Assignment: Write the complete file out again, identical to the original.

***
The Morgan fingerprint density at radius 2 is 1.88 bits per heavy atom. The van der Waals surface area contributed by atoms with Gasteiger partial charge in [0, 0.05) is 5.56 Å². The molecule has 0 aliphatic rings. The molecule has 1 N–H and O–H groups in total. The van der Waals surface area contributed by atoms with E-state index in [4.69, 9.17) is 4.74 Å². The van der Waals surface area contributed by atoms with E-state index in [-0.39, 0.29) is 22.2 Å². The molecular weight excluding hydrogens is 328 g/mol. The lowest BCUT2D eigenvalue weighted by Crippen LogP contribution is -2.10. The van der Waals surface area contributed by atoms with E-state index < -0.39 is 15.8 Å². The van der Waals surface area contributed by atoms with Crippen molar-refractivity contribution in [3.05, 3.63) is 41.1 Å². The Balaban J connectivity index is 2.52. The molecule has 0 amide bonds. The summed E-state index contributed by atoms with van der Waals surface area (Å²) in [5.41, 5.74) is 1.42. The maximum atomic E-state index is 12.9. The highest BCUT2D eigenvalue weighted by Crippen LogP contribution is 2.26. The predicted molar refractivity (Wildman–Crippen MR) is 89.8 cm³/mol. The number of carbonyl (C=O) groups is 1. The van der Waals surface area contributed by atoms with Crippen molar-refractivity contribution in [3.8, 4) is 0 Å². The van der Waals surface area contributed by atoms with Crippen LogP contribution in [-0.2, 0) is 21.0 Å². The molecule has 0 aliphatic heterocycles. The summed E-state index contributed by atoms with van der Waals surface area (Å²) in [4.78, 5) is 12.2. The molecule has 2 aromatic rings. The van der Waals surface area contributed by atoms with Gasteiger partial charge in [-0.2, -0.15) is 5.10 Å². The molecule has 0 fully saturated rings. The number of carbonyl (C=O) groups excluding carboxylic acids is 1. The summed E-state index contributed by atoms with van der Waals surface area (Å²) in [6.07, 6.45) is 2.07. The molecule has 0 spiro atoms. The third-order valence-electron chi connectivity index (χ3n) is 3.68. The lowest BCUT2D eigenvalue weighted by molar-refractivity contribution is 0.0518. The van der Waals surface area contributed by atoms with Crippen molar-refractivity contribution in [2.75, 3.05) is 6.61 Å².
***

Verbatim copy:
The Morgan fingerprint density at radius 2 is 1.88 bits per heavy atom. The van der Waals surface area contributed by atoms with Gasteiger partial charge in [0, 0.05) is 5.56 Å². The molecule has 0 aliphatic rings. The molecule has 1 N–H and O–H groups in total. The van der Waals surface area contributed by atoms with E-state index in [4.69, 9.17) is 4.74 Å². The van der Waals surface area contributed by atoms with E-state index in [-0.39, 0.29) is 22.2 Å². The molecular weight excluding hydrogens is 328 g/mol. The lowest BCUT2D eigenvalue weighted by Crippen LogP contribution is -2.10. The van der Waals surface area contributed by atoms with E-state index < -0.39 is 15.8 Å². The van der Waals surface area contributed by atoms with Crippen molar-refractivity contribution in [3.05, 3.63) is 41.1 Å². The Balaban J connectivity index is 2.52. The molecule has 0 amide bonds. The summed E-state index contributed by atoms with van der Waals surface area (Å²) in [5.41, 5.74) is 1.42. The maximum atomic E-state index is 12.9. The highest BCUT2D eigenvalue weighted by Crippen LogP contribution is 2.26. The predicted molar refractivity (Wildman–Crippen MR) is 89.8 cm³/mol. The number of carbonyl (C=O) groups is 1. The van der Waals surface area contributed by atoms with Crippen molar-refractivity contribution in [3.8, 4) is 0 Å². The van der Waals surface area contributed by atoms with Crippen LogP contribution in [-0.2, 0) is 21.0 Å². The molecule has 0 aliphatic heterocycles. The summed E-state index contributed by atoms with van der Waals surface area (Å²) in [4.78, 5) is 12.2. The molecule has 2 aromatic rings. The van der Waals surface area contributed by atoms with Gasteiger partial charge in [-0.2, -0.15) is 5.10 Å². The molecule has 0 fully saturated rings. The number of carbonyl (C=O) groups excluding carboxylic acids is 1. The summed E-state index contributed by atoms with van der Waals surface area (Å²) in [6.07, 6.45) is 2.07. The molecule has 0 spiro atoms. The third-order valence-electron chi connectivity index (χ3n) is 3.68. The lowest BCUT2D eigenvalue weighted by molar-refractivity contribution is 0.0518. The van der Waals surface area contributed by atoms with Crippen molar-refractivity contribution in [2.75, 3.05) is 6.61 Å².